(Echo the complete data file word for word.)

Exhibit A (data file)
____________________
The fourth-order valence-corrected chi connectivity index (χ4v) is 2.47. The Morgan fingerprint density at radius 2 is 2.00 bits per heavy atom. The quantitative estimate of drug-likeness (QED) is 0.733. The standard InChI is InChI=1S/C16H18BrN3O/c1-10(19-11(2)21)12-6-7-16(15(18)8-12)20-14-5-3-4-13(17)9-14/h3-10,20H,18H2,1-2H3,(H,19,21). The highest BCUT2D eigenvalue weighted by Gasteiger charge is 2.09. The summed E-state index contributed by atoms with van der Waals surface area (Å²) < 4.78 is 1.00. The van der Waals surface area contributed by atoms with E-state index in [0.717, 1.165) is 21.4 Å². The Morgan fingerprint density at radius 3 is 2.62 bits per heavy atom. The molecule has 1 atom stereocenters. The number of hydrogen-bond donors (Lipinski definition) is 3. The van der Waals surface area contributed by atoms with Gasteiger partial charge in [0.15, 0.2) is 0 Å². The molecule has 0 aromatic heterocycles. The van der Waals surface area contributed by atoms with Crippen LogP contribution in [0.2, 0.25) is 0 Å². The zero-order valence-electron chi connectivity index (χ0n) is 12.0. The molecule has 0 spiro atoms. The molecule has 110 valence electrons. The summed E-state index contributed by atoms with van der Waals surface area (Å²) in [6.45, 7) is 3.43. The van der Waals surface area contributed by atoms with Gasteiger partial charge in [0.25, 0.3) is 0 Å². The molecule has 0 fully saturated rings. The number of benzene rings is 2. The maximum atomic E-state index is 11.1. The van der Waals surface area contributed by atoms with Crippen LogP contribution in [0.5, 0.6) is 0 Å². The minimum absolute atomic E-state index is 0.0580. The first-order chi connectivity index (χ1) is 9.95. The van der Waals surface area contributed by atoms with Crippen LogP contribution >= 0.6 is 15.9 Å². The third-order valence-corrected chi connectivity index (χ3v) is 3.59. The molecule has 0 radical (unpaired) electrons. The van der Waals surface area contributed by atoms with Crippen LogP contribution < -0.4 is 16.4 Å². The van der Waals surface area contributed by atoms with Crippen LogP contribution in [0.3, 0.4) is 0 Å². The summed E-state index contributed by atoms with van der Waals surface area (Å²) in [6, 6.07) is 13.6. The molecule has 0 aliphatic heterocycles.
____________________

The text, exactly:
The fourth-order valence-corrected chi connectivity index (χ4v) is 2.47. The Morgan fingerprint density at radius 2 is 2.00 bits per heavy atom. The quantitative estimate of drug-likeness (QED) is 0.733. The standard InChI is InChI=1S/C16H18BrN3O/c1-10(19-11(2)21)12-6-7-16(15(18)8-12)20-14-5-3-4-13(17)9-14/h3-10,20H,18H2,1-2H3,(H,19,21). The highest BCUT2D eigenvalue weighted by Gasteiger charge is 2.09. The summed E-state index contributed by atoms with van der Waals surface area (Å²) < 4.78 is 1.00. The van der Waals surface area contributed by atoms with E-state index in [0.717, 1.165) is 21.4 Å². The Morgan fingerprint density at radius 3 is 2.62 bits per heavy atom. The molecule has 1 atom stereocenters. The number of hydrogen-bond donors (Lipinski definition) is 3. The van der Waals surface area contributed by atoms with Gasteiger partial charge in [0.15, 0.2) is 0 Å². The molecule has 0 aromatic heterocycles. The van der Waals surface area contributed by atoms with Crippen LogP contribution in [0.2, 0.25) is 0 Å². The zero-order valence-electron chi connectivity index (χ0n) is 12.0. The molecule has 0 spiro atoms. The molecule has 110 valence electrons. The summed E-state index contributed by atoms with van der Waals surface area (Å²) in [6.45, 7) is 3.43. The van der Waals surface area contributed by atoms with Gasteiger partial charge in [0.25, 0.3) is 0 Å². The molecule has 0 fully saturated rings. The number of benzene rings is 2. The maximum atomic E-state index is 11.1. The van der Waals surface area contributed by atoms with Crippen LogP contribution in [0.5, 0.6) is 0 Å². The minimum absolute atomic E-state index is 0.0580. The first-order chi connectivity index (χ1) is 9.95. The van der Waals surface area contributed by atoms with Crippen LogP contribution >= 0.6 is 15.9 Å². The third-order valence-corrected chi connectivity index (χ3v) is 3.59. The molecule has 0 radical (unpaired) electrons. The van der Waals surface area contributed by atoms with Crippen LogP contribution < -0.4 is 16.4 Å². The van der Waals surface area contributed by atoms with Crippen LogP contribution in [0.3, 0.4) is 0 Å². The summed E-state index contributed by atoms with van der Waals surface area (Å²) in [6, 6.07) is 13.6. The molecule has 0 aliphatic heterocycles.